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Python – Pearson type-3 Distribution in Statistics

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  • Last Updated : 10 Jan, 2020
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scipy.stats.pearson3() is a Pearson type III continuous random variable. It is inherited from the of generic methods as an instance of the rv_continuous class. It completes the methods with details specific for this particular distribution.

Parameters :

q : lower and upper tail probability
x : quantiles
loc : [optional]location parameter. Default = 0
scale : [optional]scale parameter. Default = 1
size : [tuple of ints, optional] shape or random variates.
moments : [optional] composed of letters [‘mvsk’]; ‘m’ = mean, ‘v’ = variance, ‘s’ = Fisher’s skew and ‘k’ = Fisher’s kurtosis. (default = ‘mv’).

Results : pearson type III continuous random variable

Code #1 : Creating pearson type III continuous random variable




# importing library
  
from scipy.stats import pearson3
    
numargs = pearson3.numargs 
a, b = 4.32, 3.18
rv = pearson3(a, b) 
    
print ("RV : \n", rv)  

Output :

RV : 
 scipy.stats._distn_infrastructure.rv_frozen object at 0x000002A9D6C55C48

Code #2 : pearson type III continuous variates and probability distribution




import numpy as np 
quantile = np.arange (0.01, 1, 0.1
  
# Random Variates 
R = pearson3.rvs(a, b) 
print ("Random Variates : \n", R) 
  
# PDF 
R = pearson3.pdf(a, b, quantile) 
print ("\nProbability Distribution : \n", R) 

Output :

Random Variates : 
 2.7215696051772347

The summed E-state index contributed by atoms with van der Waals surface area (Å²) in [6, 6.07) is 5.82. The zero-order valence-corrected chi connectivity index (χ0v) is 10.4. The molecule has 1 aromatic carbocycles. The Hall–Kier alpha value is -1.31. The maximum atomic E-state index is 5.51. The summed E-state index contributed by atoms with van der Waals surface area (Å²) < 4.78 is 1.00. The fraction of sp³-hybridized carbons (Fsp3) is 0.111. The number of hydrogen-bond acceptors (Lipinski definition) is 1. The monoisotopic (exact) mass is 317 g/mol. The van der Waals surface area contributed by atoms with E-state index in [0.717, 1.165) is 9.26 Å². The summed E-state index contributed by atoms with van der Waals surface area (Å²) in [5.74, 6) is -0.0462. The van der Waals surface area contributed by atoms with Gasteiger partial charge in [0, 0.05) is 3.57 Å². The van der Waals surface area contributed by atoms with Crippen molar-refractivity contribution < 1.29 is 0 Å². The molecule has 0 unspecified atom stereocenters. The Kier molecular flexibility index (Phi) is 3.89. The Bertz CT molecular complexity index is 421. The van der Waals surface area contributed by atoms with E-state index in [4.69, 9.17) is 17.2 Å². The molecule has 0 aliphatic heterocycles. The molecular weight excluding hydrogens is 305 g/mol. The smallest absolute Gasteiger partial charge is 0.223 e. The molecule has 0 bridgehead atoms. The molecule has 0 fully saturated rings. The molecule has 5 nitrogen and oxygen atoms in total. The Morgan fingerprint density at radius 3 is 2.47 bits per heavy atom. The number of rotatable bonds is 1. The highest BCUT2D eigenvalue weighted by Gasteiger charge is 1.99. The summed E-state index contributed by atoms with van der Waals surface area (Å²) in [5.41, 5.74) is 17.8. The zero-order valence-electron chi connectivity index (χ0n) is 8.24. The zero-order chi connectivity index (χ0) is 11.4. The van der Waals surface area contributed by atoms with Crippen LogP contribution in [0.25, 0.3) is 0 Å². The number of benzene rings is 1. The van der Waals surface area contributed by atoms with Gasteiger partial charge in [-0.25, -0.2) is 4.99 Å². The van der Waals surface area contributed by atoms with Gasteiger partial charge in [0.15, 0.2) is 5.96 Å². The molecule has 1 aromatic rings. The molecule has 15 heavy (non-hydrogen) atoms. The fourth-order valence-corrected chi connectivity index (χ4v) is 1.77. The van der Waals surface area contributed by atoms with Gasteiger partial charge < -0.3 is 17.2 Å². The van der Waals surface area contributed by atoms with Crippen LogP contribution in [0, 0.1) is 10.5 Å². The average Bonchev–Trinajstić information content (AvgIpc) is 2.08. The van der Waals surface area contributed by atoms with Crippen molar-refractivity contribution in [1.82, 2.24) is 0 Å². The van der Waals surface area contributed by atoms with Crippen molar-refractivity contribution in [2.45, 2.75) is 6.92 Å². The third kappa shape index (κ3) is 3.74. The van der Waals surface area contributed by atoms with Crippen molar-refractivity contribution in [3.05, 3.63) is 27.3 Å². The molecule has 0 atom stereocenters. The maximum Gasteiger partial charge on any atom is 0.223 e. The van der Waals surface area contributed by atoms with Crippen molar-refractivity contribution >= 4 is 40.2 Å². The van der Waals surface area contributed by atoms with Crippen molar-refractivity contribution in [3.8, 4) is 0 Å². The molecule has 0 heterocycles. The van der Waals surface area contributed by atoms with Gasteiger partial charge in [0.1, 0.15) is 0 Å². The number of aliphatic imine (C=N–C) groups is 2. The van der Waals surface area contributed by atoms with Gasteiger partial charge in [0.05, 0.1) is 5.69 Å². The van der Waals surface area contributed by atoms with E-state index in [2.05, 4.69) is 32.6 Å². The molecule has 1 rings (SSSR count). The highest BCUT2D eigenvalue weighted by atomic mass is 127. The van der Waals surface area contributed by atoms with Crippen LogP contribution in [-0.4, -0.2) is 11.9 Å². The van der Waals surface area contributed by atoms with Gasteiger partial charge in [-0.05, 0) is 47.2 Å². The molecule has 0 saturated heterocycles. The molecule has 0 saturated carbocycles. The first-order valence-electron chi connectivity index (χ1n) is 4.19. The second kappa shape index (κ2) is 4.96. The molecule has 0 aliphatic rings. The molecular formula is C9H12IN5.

Probability Distribution : 
 [0.00632525 0.00681964 0.00735457 0.00793359 0.00856061 0.00923989
 0.00997614 0.01077451 0.01164069 0.01258094]

Code #3 : Graphical Representation.




import numpy as np 
import matplotlib.pyplot as plt 
     
distribution = np.linspace(0, np.minimum(rv.dist.b, 3)) 
print("Distribution : \n", distribution) 
     
plot = plt.plot(distribution, rv.pdf(distribution)) 

Output :

Distribution : 
 [0.         0.04081633 0.08163265 0.12244898 0.16326531 0.20408163
 0.24489796 0.28571429 0.32653061 0.36734694 0.40816327 0.44897959
 0.48979592 0.53061224 0.57142857 0.6122449  0.65306122 0.69387755
 0.73469388 0.7755102  0.81632653 0.85714286 0.89795918 0.93877551
 0.97959184 1.02040816 1.06122449 1.10204082 1.14285714 1.18367347
 1.2244898  1.26530612 1.30612245 1.34693878 1.3877551  1.42857143
 1.46938776 1.51020408 1.55102041 1.59183673 1.63265306 1.67346939
 1.71428571 1.75510204 1.79591837 1.83673469 1.87755102 1.91836735
 1.95918367 2.        ]
 

Code #4 : Varying Positional Arguments




import matplotlib.pyplot as plt 
import numpy as np 
     
x = np.linspace(0, 5, 100
     
# Varying positional arguments 
y1 = pearson3 .pdf(x, 1, 3, 5
y2 = pearson3 .pdf(x, 1, 4, 4
plt.plot(x, y1, "*", x, y2, "r--"

Output :


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